If you would like to be in this place, here's some things I want you to work on. So believe it or not this internal hiring process, many times you could do this, even if you're still offering it externally, it gives you the opportunity to sit down with a team member and go, here's the things I need to see from you before I could consider putting you in a role like that. Now, some of you are like, Oh, great, now I'm gonna lose team members, most of the time you don't. But the ones you do lose are the ones you're already ready to lose the one that walks out the door, because they're just so frustrated and upset at you. Chances are you've been holding on to that person to wait too long, and not have you know, held them accountable for their attitudes and their actions and the way that they've led their role. And so believe it or not, it may be scary to lose a person. But if it's somebody who should have been gone a long time ago, and held accountable and pushed on and you know, either lead to success or lead to out the door, well, then believe it or not, many times that person is actually going to be it's going to be a blessing that they've moved on to something else. God has plans for everybody. And not everybody has to be inside of your business, right. So I know that sounds tough. But those of you that have that type of team member on your team, you know exactly what I'm talking about. If this doesn't resonate with you, then there's a good chance you've not had that type of person on your team yet. Either way, it all comes back to your leadership. Are you leading them incredibly well. So what about leveraging the risks with the external? Well, the external hires are less of a sure thing. Oh, my gosh, I think we all we all understand that right? But that risk can be leveraged in the sense that the new hire coming on board is a blank slate that you get to write the new code of your culture on.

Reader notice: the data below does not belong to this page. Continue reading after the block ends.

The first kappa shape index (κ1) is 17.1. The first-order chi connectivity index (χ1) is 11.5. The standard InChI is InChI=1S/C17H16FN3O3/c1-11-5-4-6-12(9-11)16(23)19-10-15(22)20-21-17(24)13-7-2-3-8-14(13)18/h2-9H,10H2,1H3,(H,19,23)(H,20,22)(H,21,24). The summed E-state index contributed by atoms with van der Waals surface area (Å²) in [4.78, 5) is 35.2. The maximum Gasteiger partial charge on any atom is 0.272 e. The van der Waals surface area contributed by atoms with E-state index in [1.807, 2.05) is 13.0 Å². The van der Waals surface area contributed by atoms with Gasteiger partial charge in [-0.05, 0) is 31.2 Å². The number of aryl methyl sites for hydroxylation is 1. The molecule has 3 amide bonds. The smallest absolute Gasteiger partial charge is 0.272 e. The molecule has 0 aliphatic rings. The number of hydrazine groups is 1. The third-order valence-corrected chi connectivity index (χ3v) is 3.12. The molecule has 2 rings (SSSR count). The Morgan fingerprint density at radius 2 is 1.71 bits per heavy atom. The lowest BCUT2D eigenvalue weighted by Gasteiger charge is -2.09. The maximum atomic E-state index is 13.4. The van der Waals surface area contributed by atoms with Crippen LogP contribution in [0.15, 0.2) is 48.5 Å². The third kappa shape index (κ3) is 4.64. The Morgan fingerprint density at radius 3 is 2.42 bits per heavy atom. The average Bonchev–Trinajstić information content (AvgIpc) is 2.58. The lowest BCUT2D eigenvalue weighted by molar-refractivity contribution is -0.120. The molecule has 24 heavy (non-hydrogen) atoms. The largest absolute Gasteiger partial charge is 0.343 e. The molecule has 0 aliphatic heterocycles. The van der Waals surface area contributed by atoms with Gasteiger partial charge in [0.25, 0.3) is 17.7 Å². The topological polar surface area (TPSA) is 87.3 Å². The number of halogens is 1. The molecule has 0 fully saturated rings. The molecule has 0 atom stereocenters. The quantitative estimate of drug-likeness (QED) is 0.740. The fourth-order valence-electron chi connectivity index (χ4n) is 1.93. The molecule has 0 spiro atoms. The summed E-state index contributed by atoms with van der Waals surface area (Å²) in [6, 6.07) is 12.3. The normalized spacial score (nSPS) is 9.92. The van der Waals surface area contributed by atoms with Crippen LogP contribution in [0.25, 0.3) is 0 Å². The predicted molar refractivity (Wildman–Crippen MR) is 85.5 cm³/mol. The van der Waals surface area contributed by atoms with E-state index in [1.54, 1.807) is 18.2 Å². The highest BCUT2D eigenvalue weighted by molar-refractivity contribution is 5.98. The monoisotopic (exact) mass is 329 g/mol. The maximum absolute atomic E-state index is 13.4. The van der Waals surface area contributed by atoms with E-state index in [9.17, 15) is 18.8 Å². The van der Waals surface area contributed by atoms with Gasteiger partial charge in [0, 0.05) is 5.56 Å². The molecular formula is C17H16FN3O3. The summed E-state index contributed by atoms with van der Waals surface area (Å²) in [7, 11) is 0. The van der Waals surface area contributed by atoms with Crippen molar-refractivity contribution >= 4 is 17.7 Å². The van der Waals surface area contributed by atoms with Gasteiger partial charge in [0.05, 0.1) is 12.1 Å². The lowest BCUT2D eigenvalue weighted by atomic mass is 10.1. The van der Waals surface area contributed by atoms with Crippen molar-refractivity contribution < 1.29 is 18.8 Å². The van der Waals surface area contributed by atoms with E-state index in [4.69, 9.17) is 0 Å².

So a great thing leveraging the risk is yes, they may not be a short thing. But it also gives you an opportunity to start with a clean slate on here's how we do things culturally. Now, for a lot of you. You have some folks inside of your team that you're working with culturally, that they've been on your team for a while, you know, they're not operating the way that you desire inside of your culture. And so you're working with them? Well, sometimes it's great to bring somebody in brand spankin new blank slate, teach him the culture and help them to see you know, choices and consequences. What it looks like to be successful. what's not being successful, you know, all the things that you need for them to fit into the culture. Hopefully, you're not dumping that person in with somebody who's being toxic or poisonous in your culture and then allowing them to screw up the new hire, right? That obviously would not be a good thing. So keep these things in mind when you are assessing the skill set in your own backyard versus, you know, fishing for new talent in the pool. So number one, again, time and cost involve, which could vary depending on the importance of the role, obviously, number two, the impact on your team, the culture, morale, you know, when you're when you're looking at promoting versus a new person. And also, number three, let the risks work in your favor, leveraging your choice, you know, old versus new to work for you. So maybe today was a lot for you to process where you just want some help getting to the right decision. Check out our executive coaching program by visiting our website. Go to ChrisLoCurto.com/mastermind. To find out more about getting the wisdom you need to succeed. That's Chris ChrisLoCurto.com/mastermind for executive coaching today. Well folks, that's all the time we have for today. I hope this information has helped you. As always, take this information, change your leadership, change your business, change your life, and join us on the next episode.